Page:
At Least One Hour a Day

Children need at least one hour of moderate exercise daily to reap its benefits.


If your child is reluctant to get the exercise they need, the following may help:

Lead by example. Kids are more apt to exercise if they see their parents do the same.

Limit TV and screen time for the entire family

Choose activities that your child enjoys and don’t feel you have to go for a “one-size fits all” approach

Participate with them. From playing tag to group sports to joining a community recreation centre together there are loads of options



Seeing clearly is something we may take for granted most years, but the increased screen time kids have been subjected to due to remote learning and social distancing measures has recently been linked to an increase in short-sightedness in children. A 2021 Chinese study pointed to “Near work,” aka watching TV, reading, and using digital devices as the determining factor increasing instances of poor eyesight in children.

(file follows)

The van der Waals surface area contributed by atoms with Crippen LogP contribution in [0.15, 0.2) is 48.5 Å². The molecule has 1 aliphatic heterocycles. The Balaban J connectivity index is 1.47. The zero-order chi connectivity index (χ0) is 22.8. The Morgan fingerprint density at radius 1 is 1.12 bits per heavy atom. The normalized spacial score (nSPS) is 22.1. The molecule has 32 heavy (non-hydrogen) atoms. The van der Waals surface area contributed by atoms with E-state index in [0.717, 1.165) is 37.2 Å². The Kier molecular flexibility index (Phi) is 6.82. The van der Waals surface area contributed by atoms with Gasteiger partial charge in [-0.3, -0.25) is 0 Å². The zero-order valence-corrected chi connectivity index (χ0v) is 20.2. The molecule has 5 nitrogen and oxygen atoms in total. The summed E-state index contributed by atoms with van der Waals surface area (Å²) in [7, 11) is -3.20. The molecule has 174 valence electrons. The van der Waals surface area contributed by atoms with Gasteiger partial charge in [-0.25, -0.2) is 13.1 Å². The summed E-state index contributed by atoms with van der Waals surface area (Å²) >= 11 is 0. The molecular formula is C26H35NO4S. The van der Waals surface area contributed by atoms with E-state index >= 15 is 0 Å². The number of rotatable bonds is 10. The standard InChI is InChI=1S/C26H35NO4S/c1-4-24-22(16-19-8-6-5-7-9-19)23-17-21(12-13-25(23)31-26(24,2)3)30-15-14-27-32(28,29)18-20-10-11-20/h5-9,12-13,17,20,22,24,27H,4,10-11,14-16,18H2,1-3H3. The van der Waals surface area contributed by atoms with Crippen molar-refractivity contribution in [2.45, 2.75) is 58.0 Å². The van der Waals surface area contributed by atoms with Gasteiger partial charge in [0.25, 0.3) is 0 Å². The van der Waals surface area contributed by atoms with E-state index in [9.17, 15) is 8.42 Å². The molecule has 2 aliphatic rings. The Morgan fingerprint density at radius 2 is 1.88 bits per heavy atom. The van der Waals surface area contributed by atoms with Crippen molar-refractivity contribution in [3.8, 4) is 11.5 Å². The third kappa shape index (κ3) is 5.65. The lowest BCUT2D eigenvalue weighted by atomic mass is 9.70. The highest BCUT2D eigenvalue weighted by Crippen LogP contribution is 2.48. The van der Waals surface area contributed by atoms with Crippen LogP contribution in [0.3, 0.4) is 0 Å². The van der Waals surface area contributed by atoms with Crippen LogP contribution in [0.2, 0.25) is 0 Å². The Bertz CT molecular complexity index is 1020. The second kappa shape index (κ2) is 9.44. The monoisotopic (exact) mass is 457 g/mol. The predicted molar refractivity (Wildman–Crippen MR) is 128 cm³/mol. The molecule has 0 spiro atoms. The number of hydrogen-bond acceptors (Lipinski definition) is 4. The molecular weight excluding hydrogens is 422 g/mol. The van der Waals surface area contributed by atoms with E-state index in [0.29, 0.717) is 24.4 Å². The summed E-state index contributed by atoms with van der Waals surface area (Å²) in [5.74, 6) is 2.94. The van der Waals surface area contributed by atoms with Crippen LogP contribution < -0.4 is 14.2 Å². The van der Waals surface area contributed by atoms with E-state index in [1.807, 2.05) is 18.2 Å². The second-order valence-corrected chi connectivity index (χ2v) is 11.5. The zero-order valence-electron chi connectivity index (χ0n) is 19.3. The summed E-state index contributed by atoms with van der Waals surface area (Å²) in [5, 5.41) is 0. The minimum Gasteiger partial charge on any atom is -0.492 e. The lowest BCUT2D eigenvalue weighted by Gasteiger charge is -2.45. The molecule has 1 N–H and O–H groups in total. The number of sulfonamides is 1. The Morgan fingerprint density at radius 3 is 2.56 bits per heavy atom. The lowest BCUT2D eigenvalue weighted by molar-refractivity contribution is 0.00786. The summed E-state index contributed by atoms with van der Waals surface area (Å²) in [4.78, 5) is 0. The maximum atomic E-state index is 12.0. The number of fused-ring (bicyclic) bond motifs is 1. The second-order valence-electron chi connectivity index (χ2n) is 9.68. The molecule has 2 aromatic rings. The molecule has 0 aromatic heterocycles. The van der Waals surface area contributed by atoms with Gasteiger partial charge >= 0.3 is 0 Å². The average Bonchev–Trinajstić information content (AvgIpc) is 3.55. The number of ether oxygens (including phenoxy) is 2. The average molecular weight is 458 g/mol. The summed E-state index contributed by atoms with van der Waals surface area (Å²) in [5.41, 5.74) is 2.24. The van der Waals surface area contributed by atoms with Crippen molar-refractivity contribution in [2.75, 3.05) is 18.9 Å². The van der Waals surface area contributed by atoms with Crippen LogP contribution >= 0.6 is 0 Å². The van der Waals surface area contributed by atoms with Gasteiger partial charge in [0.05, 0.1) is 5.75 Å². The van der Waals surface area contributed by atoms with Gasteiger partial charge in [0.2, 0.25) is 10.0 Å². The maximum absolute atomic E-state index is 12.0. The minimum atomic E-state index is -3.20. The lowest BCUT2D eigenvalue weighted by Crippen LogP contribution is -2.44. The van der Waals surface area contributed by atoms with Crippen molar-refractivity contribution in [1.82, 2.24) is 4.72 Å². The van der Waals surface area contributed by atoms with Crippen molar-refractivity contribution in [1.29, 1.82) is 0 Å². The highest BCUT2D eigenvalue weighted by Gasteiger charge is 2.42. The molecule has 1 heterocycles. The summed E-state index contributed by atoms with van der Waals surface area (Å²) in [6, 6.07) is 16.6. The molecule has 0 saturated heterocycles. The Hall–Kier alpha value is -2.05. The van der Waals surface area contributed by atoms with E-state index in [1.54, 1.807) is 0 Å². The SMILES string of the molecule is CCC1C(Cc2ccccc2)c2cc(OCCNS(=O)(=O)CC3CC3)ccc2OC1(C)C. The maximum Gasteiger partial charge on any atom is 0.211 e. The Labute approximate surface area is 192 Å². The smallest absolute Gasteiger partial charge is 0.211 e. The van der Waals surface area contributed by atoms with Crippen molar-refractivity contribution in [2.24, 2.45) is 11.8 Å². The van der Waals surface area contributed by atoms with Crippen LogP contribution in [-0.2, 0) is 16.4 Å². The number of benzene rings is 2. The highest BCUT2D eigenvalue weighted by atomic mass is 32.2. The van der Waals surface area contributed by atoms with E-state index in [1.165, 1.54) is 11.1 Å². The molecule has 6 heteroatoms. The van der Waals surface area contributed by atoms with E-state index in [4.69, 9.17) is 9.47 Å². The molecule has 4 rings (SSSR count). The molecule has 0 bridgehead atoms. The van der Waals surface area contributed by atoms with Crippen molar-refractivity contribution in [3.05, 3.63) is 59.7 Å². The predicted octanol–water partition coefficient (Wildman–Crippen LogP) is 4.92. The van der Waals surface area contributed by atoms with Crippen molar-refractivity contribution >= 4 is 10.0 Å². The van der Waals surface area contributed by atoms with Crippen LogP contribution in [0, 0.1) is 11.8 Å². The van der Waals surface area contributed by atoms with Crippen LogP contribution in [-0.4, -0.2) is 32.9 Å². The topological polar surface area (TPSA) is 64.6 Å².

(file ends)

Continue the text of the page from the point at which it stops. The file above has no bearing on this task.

Get Outside

The same study indicates outdoor activities may play an important role in counteracting the potential negative effects of screentime, protecting children’s still-developing eyesight. So get out there when you can! Make it a priority to ensure your kids spend time outdoors doing anything other than “near work”.


Supporting Resilience

It's no secret that our kids are dealing with more this year than they are used to, but we can help them to be more resilient in all the ways they need to be. If you would like a more custom approach to helping your child make the most of this year, book an appointment with me.

Together we can take an in-depth look at your child’s health and wellbeing, and develop a back-to-school plan including diet, lifestyle and supplements that will have them feeling, sleeping and performing their very best.